The term "psychopath(y)" does not appear in the APA's current DSM, so this concept doesn't officially exist anymore.

There is, however, a "theory of mind" (first described by Uta Frith) receiving much attention nowadays, which states that able people can "know" what someone else is thinking or feeling. In some people, this ability is deficient. The association of this disability with violent criminals wrong.

Animals don't need a "theory of mind" because, as Elaine Morgan points out, they instinctively interpret their species-mates' states of mind when smelling the pheromones they emit. We humans, almost uniquely among the terrestial animal kingdom, lost the ability to discern and interpret pheromones, and thus developed an alternative method, which doesn't work well and is easily derailed. So this is the
Quote:
new feature which the human race had developed very rapidly and out of dire necessity
but i.m.o. it has nothing to do with a supposed breakdown of the bicameral mind. Morgan points to a biological emergency when the terrain on which humans' ancestors lived became flooded, and within the space of a few short millennia, they were compelled to adapt to an aquatic way of life, robbing them of their sense of smell.
Your post is confusing because gungasnake refers to consciousness as being missing from psychopaths, explaining their behavior. Jaynes explains that this consciousness was formed about 4 thousand years ago for the first time. You state that somehow "psychopathy" which doesn't exist because it isn't in the DSM, is actually closer to the loss of our sense of smell, which would bring the psychopath timeline back to the Pliocene era. Although the term may be wrong, the concept as described by gungasnake seems to fit the idea of the Bicameral Mind better than a far reaching aquatic ape hypothesis which has little connection beyond man's physical attributes.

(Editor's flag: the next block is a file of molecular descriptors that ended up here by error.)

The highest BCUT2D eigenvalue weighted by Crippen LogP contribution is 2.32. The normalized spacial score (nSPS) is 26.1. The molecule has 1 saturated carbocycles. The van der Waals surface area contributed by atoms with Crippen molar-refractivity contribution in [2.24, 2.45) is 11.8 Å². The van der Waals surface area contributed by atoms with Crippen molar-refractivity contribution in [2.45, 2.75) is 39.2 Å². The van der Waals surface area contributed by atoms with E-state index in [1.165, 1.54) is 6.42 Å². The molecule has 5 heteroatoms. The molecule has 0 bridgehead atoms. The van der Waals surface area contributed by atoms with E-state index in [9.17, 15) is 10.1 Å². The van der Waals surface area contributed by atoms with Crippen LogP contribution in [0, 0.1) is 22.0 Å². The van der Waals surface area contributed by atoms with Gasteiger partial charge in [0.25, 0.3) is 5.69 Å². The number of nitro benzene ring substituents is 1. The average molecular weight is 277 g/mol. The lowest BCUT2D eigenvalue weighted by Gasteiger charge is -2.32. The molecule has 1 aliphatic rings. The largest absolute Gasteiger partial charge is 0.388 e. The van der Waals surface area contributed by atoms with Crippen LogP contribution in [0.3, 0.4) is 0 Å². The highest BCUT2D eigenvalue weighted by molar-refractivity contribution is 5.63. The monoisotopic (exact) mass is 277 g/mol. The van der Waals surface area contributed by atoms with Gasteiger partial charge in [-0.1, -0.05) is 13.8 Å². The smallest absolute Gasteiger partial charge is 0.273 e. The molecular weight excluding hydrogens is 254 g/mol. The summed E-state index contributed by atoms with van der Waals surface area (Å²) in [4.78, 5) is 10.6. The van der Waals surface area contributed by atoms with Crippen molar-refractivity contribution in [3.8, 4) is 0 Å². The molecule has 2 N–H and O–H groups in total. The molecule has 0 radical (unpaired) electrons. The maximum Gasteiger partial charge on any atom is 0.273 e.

_________________
If you look around the table and can't tell who the sucker is, it is most probably you.


Top
 Profile  
 
 Post subject: Re: Psychopathy and Julian Jaynes' Theory
PostPosted: Thu Oct 12, 2006 7:33 am 
Offline

Joined: Mon Aug 22, 2005 3:13 am
Posts: 10
Obdurately Conscious wrote:
Your post is confusing because gungasnake refers to consciousness as being missing from psychopaths, explaining their behavior.
He speaks of empathy being missing. I pointed out that we don't know what is meant by "psychopath" as this category is no longer used. I also pointed out that Uta Frith is known for her studies on "empathy" which she has renamed Theory of Mind and mentalizing.

Obdurately Conscious wrote:
You state that somehow "psychopathy" which doesn't exist because it isn't in the DSM, is actually closer to the loss of our sense of smell
No, I state that in most animals mind states are communicated through the sense of smell. This is probably not done "consciously" although it is impossible to know for certain, as we cannot observe consciousness.

Obdurately Conscious wrote:
far reaching aquatic ape hypothesis which has little connection beyond man's physical attributes.
Jaynes believed that the mind is subject to the forces of evolution as opposed to, say, God-given. If so, surely those forces would not selectively influence only the body and skip the mind?


Top
 Profile  
 
 Post subject: Re: Psychopathy and Julian Jaynes' Theory
PostPosted: Thu Oct 12, 2006 1:00 pm 
Offline

Joined: Mon Sep 11, 2006 2:08 am
Posts: 18
Location: NYC
Thank you for making your points clearer. As I said, they were a bit confusing. Still, I agree with the last point about the mind following selective evolution, of course. But how does the timeline of the aquatic ape hypothesis coincide with the timeline of TBOTBM?

_________________
If you look around the table and can't tell who the sucker is, it is most probably you.


Top
 Profile  
 
 Post subject: Re: Psychopathy and Julian Jaynes' Theory
PostPosted: Thu Oct 12, 2006 1:16 pm 
Offline

Joined: Mon Aug 22, 2005 3:13 am
Posts: 10
Obdurately Conscious wrote:
how does the timeline of the aquatic ape hypothesis coincide with the timeline of TBOTBM?
It doesn't.


Top
 Profile  
 
 Post subject: Re: Psychopathy and Julian Jaynes' Theory
PostPosted: Fri Oct 13, 2006 5:45 am 
Offline

Joined: Mon Sep 11, 2006 2:08 am
Posts: 18
Location: NYC
exactly.

_________________
If you look around the table and can't tell who the sucker is, it is most probably you.


Top
 Profile  
 
 Post subject: Re: Psychopathy and Julian Jaynes' Theory